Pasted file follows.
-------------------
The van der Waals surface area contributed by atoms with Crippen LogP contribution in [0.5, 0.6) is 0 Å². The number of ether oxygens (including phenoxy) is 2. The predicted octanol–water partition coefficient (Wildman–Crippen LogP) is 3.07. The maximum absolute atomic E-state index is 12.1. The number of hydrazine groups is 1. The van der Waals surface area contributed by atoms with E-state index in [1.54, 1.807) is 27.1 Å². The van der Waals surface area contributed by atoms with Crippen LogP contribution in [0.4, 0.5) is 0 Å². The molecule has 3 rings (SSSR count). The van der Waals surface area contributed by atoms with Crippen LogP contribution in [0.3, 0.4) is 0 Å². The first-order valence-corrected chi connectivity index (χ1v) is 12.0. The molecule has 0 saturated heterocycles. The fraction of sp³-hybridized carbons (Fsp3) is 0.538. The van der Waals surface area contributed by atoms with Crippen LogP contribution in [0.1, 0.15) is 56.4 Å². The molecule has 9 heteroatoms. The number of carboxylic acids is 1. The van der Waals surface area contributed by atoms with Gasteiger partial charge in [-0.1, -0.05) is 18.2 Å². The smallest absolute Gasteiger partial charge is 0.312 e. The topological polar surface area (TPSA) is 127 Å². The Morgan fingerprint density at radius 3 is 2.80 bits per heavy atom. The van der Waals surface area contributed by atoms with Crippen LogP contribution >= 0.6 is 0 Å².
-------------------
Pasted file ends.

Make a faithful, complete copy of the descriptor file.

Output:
The van der Waals surface area contributed by atoms with Crippen LogP contribution in [0.5, 0.6) is 0 Å². The number of ether oxygens (including phenoxy) is 2. The predicted octanol–water partition coefficient (Wildman–Crippen LogP) is 3.07. The maximum absolute atomic E-state index is 12.1. The number of hydrazine groups is 1. The van der Waals surface area contributed by atoms with E-state index in [1.54, 1.807) is 27.1 Å². The van der Waals surface area contributed by atoms with Crippen LogP contribution in [0.4, 0.5) is 0 Å². The molecule has 3 rings (SSSR count). The van der Waals surface area contributed by atoms with Crippen LogP contribution in [0.3, 0.4) is 0 Å². The first-order valence-corrected chi connectivity index (χ1v) is 12.0. The molecule has 0 saturated heterocycles. The fraction of sp³-hybridized carbons (Fsp3) is 0.538. The van der Waals surface area contributed by atoms with Crippen LogP contribution in [0.1, 0.15) is 56.4 Å². The molecule has 9 heteroatoms. The number of carboxylic acids is 1. The van der Waals surface area contributed by atoms with Gasteiger partial charge in [-0.1, -0.05) is 18.2 Å². The smallest absolute Gasteiger partial charge is 0.312 e. The topological polar surface area (TPSA) is 127 Å². The Morgan fingerprint density at radius 3 is 2.80 bits per heavy atom. The van der Waals surface area contributed by atoms with Crippen LogP contribution >= 0.6 is 0 Å².